The Detroit Lions put five players on the COVID-19 reserve list on Wednesday, including emerging wide receiver Kenny Golladay and tight end T.J. Hockenson. There were 19 such designations in the NFL on Wednesday with the Lions having the most. T
he other Lions players designated are cornerback Amani Oruwariye, punter Arryn Siposs and linebacker Jalen Elliott. The reserve list means a player either tested positive for COVID-19 or was recently exposed to someone who did. Golladay is entering a contract year and coming off a season during which he led the league with 11 touchdowns and set a career-high with 1,190 receiving yards.
Hockenson finished his rookie season with 32 catches for 367 yards and two touchdowns in 12 games. He missed the final four games with an ankle injury.
The scene inside United Memorial Medical Center in Houston has become all too familiar: overwhelmed medical staff fighting to curb the wave of coronavirus disease patients that come through the hospital's doors every day.
While in earlier pandemic hot spots like New York the medical emergency has subsided, Texas is among the many U.S. states battling a resurgence of the virus that is straining their healthcare systems. Dr. Joseph Varon, the chief medical officer of United Memorial Medical Center (UMMC,) said he is afraid he will soon face a dilemma many doctors elsewhere said they confronted earlier in the pandemic.
Deciding who to save. 'I'm afraid that at some point in time I'm going have to make some very serious decisions,' he told Reuters in an interview. 'I'm starting to get the idea that I cannot save everybody.'
Varon, 58, is overseeing the hospital's unit dedicated to Covid-19 patients, where he said he tends to an average of 40 people a day. He said he signed more death certificates in the last week than at any point in his career. (Photo: Reuters/Callaghan O'Hare)
World number one Barty to skip U.S. Open over coronavirus concerns
World number one Ash Barty will skip this summer's U.S. Open and the tournament proceeding it in New York due to concerns over the coronavirus pandemic.
'My team and I have decided that we won't be traveling to the U.S. for the Western and Southern Open and the U.S. Open this year,' the Australian told the Herald Sun newspaper.
'I love both events so it was a difficult decision but there are still significant risks involved due to Covid-19 and I don't feel comfortable putting my team and I in that position. 'I wish the USTA all the best for the tournaments and look forward to being back in the U.S. next year.'
US shares gain amid renewed Fed promise to get economy through coronavirus
The Fed's repeated pledge to use its full range of tools to support the economy and keep interest rates near zero boosted stocks.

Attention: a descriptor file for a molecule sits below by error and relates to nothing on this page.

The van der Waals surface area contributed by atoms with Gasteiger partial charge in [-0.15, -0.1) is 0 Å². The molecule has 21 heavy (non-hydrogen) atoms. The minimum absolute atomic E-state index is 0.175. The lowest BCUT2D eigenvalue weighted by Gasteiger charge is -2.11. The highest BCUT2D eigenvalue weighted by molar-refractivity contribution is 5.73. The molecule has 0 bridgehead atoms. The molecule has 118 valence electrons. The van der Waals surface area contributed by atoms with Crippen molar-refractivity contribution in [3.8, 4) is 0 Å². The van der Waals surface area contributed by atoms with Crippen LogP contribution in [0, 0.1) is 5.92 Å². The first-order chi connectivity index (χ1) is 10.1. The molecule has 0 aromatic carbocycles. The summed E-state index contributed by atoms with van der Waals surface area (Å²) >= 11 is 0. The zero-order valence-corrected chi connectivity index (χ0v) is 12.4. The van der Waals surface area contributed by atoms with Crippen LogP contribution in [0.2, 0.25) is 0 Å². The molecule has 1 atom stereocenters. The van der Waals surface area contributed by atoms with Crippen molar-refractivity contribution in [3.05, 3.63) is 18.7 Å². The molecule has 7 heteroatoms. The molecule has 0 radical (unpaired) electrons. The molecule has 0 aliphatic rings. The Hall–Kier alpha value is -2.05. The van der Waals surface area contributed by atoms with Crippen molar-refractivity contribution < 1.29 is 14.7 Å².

The major indices were already higher ahead of profit reports from big tech firms such as Amazon and Apple.
The world's biggest technology giants have been accused of abusing their market power in a long-awaited congressional hearing in the United States.
Pelosi announces mask-wearing requirement in House
U.S. House Speaker Nancy Pelosi on Wednesday announced that members and staff are required to wear masks in the House of Representatives during the coronavirus pandemic.
Members will be allowed to remove their masks to speak in the House when addressing the chamber, Pelosi said on the House floor.
Amazon, Facebook, Apple and Google vs Congress
Bosses of Amazon, Facebook, Google and Apple testified before the House Judiciary Committee on Wednesday 29 July about their companies' dominance and power.
The tough questioning spent some of the time focused on the hardships for businesses during the coronavirus pandemic and the spread of disinformation around the virus.
Here is a selection of some of the coronavirus-related stories that have been making the headlines over the last 24 hours:
- Governor Kay Ivey extends Alabama mask order through August
- Trump defends use of Covid-19 bill to fund new FBI office near his hotel
- U.S. Open to be held without spectators due to Covid-19 pandemic
- Trump campaigns without a mask in Texas despite state's coronavirus surge
- US coronavirus deaths near 150,000 as 21 states declared 'red zones'
- NBA ready to "cease completely" in event of outbreak
- Moderna says Covid-19 vaccine pricing will ensure broad access
USA coronavirus latest: 13:00 / 19:00 ET on Wednesday 29 July (01:00 CEST on Thu 30 July)
According to the latest figures published by Johns Hopkins University, 16,849,365 cases have been detected worldwide, with 662,648 deaths and 9,871,808 people recovered.
In the US, there have been 4,401,599 confirmed cases and 149,961 deaths, with 1,355,363 people recovered from the virus.
Coronavirus live United States updates: welcome
Hello and welcome to our live, US-focused coverage of the coronavirus pandemic, which has now registered over 16.8 million cases and over 662,000 deaths worldwide, according to figures by Johns Hopkins University.